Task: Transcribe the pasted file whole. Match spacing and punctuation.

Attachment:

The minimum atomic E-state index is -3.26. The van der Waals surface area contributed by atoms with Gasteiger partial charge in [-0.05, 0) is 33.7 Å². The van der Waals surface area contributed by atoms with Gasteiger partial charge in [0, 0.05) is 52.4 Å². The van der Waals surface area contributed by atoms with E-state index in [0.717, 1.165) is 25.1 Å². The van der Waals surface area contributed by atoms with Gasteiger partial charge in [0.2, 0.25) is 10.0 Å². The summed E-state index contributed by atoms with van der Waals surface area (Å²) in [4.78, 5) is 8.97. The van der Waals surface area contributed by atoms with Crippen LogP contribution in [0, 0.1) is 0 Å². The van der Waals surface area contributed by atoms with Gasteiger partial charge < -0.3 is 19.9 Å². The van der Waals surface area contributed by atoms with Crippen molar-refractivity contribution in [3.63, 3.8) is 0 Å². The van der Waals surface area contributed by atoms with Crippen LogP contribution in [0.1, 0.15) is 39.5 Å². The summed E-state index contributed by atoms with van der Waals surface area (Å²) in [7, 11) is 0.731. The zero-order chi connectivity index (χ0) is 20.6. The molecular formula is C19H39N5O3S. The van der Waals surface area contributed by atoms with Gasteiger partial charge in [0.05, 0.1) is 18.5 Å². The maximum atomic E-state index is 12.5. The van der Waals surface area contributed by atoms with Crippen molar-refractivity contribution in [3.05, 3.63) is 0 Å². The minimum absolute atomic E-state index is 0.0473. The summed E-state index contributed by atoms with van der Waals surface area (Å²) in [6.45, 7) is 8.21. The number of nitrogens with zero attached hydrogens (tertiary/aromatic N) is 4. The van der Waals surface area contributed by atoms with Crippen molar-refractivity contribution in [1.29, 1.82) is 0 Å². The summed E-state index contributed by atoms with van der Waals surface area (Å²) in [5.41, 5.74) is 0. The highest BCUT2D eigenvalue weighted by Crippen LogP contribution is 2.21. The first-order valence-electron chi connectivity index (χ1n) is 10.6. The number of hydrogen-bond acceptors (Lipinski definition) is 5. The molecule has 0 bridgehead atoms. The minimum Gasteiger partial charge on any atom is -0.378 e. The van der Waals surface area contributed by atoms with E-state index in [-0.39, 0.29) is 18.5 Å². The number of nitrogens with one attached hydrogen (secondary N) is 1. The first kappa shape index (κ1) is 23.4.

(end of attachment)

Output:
The minimum atomic E-state index is -3.26. The van der Waals surface area contributed by atoms with Gasteiger partial charge in [-0.05, 0) is 33.7 Å². The van der Waals surface area contributed by atoms with Gasteiger partial charge in [0, 0.05) is 52.4 Å². The van der Waals surface area contributed by atoms with E-state index in [0.717, 1.165) is 25.1 Å². The van der Waals surface area contributed by atoms with Gasteiger partial charge in [0.2, 0.25) is 10.0 Å². The summed E-state index contributed by atoms with van der Waals surface area (Å²) in [4.78, 5) is 8.97. The van der Waals surface area contributed by atoms with Crippen LogP contribution in [0, 0.1) is 0 Å². The van der Waals surface area contributed by atoms with Gasteiger partial charge < -0.3 is 19.9 Å². The van der Waals surface area contributed by atoms with Crippen molar-refractivity contribution in [3.63, 3.8) is 0 Å². The van der Waals surface area contributed by atoms with Crippen LogP contribution in [0.1, 0.15) is 39.5 Å². The summed E-state index contributed by atoms with van der Waals surface area (Å²) in [7, 11) is 0.731. The zero-order chi connectivity index (χ0) is 20.6. The molecular formula is C19H39N5O3S. The van der Waals surface area contributed by atoms with Gasteiger partial charge in [0.05, 0.1) is 18.5 Å². The maximum atomic E-state index is 12.5. The van der Waals surface area contributed by atoms with Crippen molar-refractivity contribution in [3.05, 3.63) is 0 Å². The minimum absolute atomic E-state index is 0.0473. The summed E-state index contributed by atoms with van der Waals surface area (Å²) in [6.45, 7) is 8.21. The number of nitrogens with zero attached hydrogens (tertiary/aromatic N) is 4. The van der Waals surface area contributed by atoms with Crippen molar-refractivity contribution in [1.29, 1.82) is 0 Å². The summed E-state index contributed by atoms with van der Waals surface area (Å²) in [5.41, 5.74) is 0. The highest BCUT2D eigenvalue weighted by Crippen LogP contribution is 2.21. The first-order valence-electron chi connectivity index (χ1n) is 10.6. The number of hydrogen-bond acceptors (Lipinski definition) is 5. The molecule has 0 bridgehead atoms. The minimum Gasteiger partial charge on any atom is -0.378 e. The van der Waals surface area contributed by atoms with E-state index in [-0.39, 0.29) is 18.5 Å². The number of nitrogens with one attached hydrogen (secondary N) is 1. The first kappa shape index (κ1) is 23.4.